(a)1. “Assault weapon” means any selective-fire firearm capable of fully automatic, semiautomatic or burst fire at the option of the user or any of the following specified semiautomatic firearms:
But then the bill goes on to ban:
…any of the following specified semiautomatic firearms:
The list that follows includes the neatly worded phrase “including but not limited to…” and then lists 97 different types of firearms, some of which are already banned under Florida law, while others get the ban-hammer for nothing more than cosmetic reasons, like the “Ruger Mini-14 with folding stock,” even though the Ruger Mini-14 with a normal stock isn’t explicitly mentioned. So is it banned, too? The bill said, “not limited to….”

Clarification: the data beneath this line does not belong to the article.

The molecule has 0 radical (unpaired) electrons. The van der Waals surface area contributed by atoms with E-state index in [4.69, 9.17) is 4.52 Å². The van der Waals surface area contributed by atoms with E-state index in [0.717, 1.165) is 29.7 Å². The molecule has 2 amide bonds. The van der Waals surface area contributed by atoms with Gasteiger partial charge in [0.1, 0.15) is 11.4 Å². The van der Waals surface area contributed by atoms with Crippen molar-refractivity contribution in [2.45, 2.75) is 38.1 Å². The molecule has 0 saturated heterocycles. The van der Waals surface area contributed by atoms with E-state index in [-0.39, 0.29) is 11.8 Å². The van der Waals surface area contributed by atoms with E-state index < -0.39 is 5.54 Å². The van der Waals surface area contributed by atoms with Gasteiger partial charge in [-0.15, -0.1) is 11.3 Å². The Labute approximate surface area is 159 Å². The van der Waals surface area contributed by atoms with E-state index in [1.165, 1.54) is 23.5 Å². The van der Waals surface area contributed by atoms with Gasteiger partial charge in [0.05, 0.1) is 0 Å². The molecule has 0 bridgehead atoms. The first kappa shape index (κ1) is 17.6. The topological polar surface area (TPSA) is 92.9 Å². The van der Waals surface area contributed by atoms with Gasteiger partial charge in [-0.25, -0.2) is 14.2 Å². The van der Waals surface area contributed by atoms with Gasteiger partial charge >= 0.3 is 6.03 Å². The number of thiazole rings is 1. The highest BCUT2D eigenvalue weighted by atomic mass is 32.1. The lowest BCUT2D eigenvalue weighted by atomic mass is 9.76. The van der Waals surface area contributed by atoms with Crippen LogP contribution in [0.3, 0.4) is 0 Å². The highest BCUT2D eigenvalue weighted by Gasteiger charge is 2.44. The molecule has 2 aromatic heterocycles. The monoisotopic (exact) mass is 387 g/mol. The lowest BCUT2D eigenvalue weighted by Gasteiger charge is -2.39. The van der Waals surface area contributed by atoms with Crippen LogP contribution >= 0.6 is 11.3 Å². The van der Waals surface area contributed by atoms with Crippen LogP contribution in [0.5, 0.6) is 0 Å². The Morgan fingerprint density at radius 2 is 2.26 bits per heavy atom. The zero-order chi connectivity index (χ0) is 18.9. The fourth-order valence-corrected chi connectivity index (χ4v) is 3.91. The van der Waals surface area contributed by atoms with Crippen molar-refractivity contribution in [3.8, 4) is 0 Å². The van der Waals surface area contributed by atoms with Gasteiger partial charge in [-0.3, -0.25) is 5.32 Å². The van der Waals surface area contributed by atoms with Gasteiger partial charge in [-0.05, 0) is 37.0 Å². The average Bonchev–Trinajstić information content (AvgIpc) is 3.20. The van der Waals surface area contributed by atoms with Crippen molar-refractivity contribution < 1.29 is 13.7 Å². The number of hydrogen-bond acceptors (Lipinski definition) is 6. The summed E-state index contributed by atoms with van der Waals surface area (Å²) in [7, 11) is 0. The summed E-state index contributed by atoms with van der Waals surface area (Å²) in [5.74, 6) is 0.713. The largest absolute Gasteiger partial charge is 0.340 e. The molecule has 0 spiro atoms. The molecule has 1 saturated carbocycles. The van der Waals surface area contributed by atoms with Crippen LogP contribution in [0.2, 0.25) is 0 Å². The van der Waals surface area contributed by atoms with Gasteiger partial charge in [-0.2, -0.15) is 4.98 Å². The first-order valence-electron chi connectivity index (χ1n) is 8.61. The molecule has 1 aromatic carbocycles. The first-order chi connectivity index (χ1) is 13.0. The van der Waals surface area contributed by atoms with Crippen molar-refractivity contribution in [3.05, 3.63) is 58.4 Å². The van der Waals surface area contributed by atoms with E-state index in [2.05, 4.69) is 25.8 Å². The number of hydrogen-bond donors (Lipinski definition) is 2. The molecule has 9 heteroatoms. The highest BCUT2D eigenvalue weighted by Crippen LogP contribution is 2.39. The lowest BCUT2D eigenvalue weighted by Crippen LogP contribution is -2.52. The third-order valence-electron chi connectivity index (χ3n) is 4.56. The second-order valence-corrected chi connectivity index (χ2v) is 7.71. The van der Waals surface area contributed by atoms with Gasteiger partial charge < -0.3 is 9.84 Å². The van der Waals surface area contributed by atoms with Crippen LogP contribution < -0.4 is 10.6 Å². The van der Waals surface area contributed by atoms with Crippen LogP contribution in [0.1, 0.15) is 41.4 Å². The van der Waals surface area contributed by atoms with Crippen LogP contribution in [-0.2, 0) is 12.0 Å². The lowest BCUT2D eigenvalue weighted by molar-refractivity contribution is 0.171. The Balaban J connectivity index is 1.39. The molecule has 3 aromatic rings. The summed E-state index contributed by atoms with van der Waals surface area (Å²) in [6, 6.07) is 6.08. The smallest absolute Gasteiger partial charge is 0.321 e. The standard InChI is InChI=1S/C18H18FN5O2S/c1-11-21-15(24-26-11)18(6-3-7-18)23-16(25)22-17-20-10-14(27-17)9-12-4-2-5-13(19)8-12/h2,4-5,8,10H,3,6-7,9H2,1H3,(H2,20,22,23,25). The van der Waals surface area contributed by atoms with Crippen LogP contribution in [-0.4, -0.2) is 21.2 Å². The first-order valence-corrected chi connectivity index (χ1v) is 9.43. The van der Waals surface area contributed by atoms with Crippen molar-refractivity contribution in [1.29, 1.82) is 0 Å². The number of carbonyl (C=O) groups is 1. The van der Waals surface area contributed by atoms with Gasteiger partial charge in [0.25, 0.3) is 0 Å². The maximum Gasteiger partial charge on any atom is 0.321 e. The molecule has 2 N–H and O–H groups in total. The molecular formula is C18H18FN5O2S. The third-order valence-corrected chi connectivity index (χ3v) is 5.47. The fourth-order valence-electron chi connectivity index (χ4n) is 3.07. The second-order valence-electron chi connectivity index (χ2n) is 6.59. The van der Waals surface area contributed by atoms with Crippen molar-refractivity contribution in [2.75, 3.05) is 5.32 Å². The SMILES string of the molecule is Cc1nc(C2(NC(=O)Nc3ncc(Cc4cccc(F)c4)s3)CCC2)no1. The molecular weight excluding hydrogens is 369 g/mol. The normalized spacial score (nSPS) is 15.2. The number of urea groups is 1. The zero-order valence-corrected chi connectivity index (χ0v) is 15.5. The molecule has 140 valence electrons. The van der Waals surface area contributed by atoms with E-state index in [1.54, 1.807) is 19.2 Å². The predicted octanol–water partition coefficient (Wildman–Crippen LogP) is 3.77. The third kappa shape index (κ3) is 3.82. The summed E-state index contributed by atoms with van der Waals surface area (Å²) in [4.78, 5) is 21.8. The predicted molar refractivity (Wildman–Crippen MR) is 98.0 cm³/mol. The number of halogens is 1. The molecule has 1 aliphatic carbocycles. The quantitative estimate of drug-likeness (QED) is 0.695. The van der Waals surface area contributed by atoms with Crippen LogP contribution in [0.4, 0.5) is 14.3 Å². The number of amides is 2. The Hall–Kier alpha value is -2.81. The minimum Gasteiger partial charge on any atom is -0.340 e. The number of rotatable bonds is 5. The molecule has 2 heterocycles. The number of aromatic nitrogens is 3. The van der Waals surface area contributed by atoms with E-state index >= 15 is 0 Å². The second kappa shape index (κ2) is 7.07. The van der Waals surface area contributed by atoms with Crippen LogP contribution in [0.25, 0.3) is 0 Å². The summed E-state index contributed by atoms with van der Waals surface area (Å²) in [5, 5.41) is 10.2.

But never mind the vague wording. Let’s skip ahead. To do that, you have to go through the next five pages listing banned firearms, until we get to the top of page 6 of the bill:
Section 4 talks about parts or combinations of parts that can be used to convert semiautomatic weapons into automatic weapons. Of course, Florida law already prohibits any weapon that already is, or can be made ready as a machine gun or automatic weapon. Again, GOP lawmakers don’t seem to have a problem with that since it’s been enshrined in state law for years.
Section 5 is where things start to get interesting. It would ban:
Any semiautomatic firearm not listed in subparagraphs 1-4. that meets the following criteria:
And then it goes on to ban a number of mostly cosmetic features used in concert with detachable magazines, such as a folding or telescoping stock, a pistol grip or “thumbhole” stock, a bayonet mount, a grenade launcher, a threaded barrel that can be used to attach flash suppressors, silencers, or a forward hand grip, pistols with magazines that attach anywhere outside of the pistol grip, a fixed magazine in excess of 5 rounds, and more.